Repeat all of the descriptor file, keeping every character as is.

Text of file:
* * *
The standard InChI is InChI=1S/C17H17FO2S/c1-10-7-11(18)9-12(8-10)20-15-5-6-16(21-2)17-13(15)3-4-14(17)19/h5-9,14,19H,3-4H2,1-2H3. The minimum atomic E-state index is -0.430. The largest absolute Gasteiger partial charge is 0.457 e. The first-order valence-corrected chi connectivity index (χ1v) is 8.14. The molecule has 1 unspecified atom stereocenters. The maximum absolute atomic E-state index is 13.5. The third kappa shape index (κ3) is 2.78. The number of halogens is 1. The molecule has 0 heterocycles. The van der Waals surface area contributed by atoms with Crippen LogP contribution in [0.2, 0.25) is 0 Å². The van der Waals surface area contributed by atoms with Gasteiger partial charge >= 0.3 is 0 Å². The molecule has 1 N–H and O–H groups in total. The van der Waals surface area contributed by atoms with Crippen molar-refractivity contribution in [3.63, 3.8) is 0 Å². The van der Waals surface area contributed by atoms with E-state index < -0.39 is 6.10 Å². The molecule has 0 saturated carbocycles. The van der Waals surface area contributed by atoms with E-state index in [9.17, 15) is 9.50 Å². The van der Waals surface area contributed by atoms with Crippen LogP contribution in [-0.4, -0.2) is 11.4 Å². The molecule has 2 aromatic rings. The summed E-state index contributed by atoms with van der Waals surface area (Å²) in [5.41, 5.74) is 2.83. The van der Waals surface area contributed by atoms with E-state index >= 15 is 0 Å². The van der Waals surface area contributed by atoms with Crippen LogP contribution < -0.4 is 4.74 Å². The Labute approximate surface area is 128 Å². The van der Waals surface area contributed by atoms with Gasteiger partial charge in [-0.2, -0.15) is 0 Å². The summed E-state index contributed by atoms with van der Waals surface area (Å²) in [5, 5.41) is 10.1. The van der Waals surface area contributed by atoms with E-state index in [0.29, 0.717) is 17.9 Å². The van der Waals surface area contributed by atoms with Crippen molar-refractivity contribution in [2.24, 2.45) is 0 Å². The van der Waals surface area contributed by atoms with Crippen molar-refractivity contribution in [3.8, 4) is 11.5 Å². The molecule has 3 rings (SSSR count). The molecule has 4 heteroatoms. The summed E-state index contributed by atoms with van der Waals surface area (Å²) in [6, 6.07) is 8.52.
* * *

The standard InChI is InChI=1S/C17H17FO2S/c1-10-7-11(18)9-12(8-10)20-15-5-6-16(21-2)17-13(15)3-4-14(17)19/h5-9,14,19H,3-4H2,1-2H3. The minimum atomic E-state index is -0.430. The largest absolute Gasteiger partial charge is 0.457 e. The first-order valence-corrected chi connectivity index (χ1v) is 8.14. The molecule has 1 unspecified atom stereocenters. The maximum absolute atomic E-state index is 13.5. The third kappa shape index (κ3) is 2.78. The number of halogens is 1. The molecule has 0 heterocycles. The van der Waals surface area contributed by atoms with Crippen LogP contribution in [0.2, 0.25) is 0 Å². The van der Waals surface area contributed by atoms with Gasteiger partial charge >= 0.3 is 0 Å². The molecule has 1 N–H and O–H groups in total. The van der Waals surface area contributed by atoms with Crippen molar-refractivity contribution in [3.63, 3.8) is 0 Å². The van der Waals surface area contributed by atoms with E-state index < -0.39 is 6.10 Å². The molecule has 0 saturated carbocycles. The van der Waals surface area contributed by atoms with E-state index in [9.17, 15) is 9.50 Å². The van der Waals surface area contributed by atoms with Crippen LogP contribution in [-0.4, -0.2) is 11.4 Å². The molecule has 2 aromatic rings. The summed E-state index contributed by atoms with van der Waals surface area (Å²) in [5.41, 5.74) is 2.83. The van der Waals surface area contributed by atoms with E-state index >= 15 is 0 Å². The van der Waals surface area contributed by atoms with Crippen LogP contribution < -0.4 is 4.74 Å². The Labute approximate surface area is 128 Å². The van der Waals surface area contributed by atoms with Gasteiger partial charge in [-0.2, -0.15) is 0 Å². The summed E-state index contributed by atoms with van der Waals surface area (Å²) in [5, 5.41) is 10.1. The van der Waals surface area contributed by atoms with E-state index in [0.29, 0.717) is 17.9 Å². The van der Waals surface area contributed by atoms with Crippen molar-refractivity contribution in [2.24, 2.45) is 0 Å². The van der Waals surface area contributed by atoms with Crippen molar-refractivity contribution in [3.8, 4) is 11.5 Å². The molecule has 3 rings (SSSR count). The molecule has 4 heteroatoms. The summed E-state index contributed by atoms with van der Waals surface area (Å²) in [6, 6.07) is 8.52.